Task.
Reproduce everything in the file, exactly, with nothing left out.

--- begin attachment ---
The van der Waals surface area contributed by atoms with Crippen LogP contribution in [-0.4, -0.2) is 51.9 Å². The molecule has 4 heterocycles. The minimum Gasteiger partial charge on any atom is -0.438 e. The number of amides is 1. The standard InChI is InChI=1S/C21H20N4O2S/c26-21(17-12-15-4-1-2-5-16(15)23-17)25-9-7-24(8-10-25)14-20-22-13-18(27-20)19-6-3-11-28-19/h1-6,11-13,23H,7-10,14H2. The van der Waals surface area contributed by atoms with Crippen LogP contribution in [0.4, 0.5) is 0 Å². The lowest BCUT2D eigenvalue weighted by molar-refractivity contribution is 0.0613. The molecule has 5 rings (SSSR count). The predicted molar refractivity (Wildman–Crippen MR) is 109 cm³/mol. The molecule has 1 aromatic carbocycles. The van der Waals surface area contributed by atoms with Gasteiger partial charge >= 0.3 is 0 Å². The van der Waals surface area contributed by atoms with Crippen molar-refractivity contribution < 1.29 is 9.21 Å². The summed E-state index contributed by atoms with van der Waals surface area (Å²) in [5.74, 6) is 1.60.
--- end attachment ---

The van der Waals surface area contributed by atoms with Crippen LogP contribution in [-0.4, -0.2) is 51.9 Å². The molecule has 4 heterocycles. The minimum Gasteiger partial charge on any atom is -0.438 e. The number of amides is 1. The standard InChI is InChI=1S/C21H20N4O2S/c26-21(17-12-15-4-1-2-5-16(15)23-17)25-9-7-24(8-10-25)14-20-22-13-18(27-20)19-6-3-11-28-19/h1-6,11-13,23H,7-10,14H2. The van der Waals surface area contributed by atoms with Crippen LogP contribution in [0.4, 0.5) is 0 Å². The lowest BCUT2D eigenvalue weighted by molar-refractivity contribution is 0.0613. The molecule has 5 rings (SSSR count). The predicted molar refractivity (Wildman–Crippen MR) is 109 cm³/mol. The molecule has 1 aromatic carbocycles. The van der Waals surface area contributed by atoms with Gasteiger partial charge >= 0.3 is 0 Å². The van der Waals surface area contributed by atoms with Crippen molar-refractivity contribution < 1.29 is 9.21 Å². The summed E-state index contributed by atoms with van der Waals surface area (Å²) in [5.74, 6) is 1.60.